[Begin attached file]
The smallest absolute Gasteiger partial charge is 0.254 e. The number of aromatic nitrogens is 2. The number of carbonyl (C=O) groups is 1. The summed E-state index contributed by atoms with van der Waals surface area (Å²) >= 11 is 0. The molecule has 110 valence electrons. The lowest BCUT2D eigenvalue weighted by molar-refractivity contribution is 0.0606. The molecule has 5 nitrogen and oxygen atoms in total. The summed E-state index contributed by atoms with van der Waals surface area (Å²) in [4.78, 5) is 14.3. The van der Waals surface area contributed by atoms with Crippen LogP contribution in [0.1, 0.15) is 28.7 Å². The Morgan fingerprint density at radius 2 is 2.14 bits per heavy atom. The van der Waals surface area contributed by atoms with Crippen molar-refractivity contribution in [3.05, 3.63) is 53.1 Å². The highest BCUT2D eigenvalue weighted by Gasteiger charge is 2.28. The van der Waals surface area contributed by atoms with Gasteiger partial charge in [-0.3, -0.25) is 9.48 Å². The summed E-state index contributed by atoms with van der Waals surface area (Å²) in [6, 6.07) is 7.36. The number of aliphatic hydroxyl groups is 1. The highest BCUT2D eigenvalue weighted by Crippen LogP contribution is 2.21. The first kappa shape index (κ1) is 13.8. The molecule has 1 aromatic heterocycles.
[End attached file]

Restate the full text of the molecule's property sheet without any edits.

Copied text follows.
The smallest absolute Gasteiger partial charge is 0.254 e. The number of aromatic nitrogens is 2. The number of carbonyl (C=O) groups is 1. The summed E-state index contributed by atoms with van der Waals surface area (Å²) >= 11 is 0. The molecule has 110 valence electrons. The lowest BCUT2D eigenvalue weighted by molar-refractivity contribution is 0.0606. The molecule has 5 nitrogen and oxygen atoms in total. The summed E-state index contributed by atoms with van der Waals surface area (Å²) in [4.78, 5) is 14.3. The van der Waals surface area contributed by atoms with Crippen LogP contribution in [0.1, 0.15) is 28.7 Å². The Morgan fingerprint density at radius 2 is 2.14 bits per heavy atom. The van der Waals surface area contributed by atoms with Crippen molar-refractivity contribution in [3.05, 3.63) is 53.1 Å². The highest BCUT2D eigenvalue weighted by Gasteiger charge is 2.28. The van der Waals surface area contributed by atoms with Gasteiger partial charge in [-0.3, -0.25) is 9.48 Å². The summed E-state index contributed by atoms with van der Waals surface area (Å²) in [6, 6.07) is 7.36. The number of aliphatic hydroxyl groups is 1. The highest BCUT2D eigenvalue weighted by Crippen LogP contribution is 2.21. The first kappa shape index (κ1) is 13.8. The molecule has 1 aromatic heterocycles.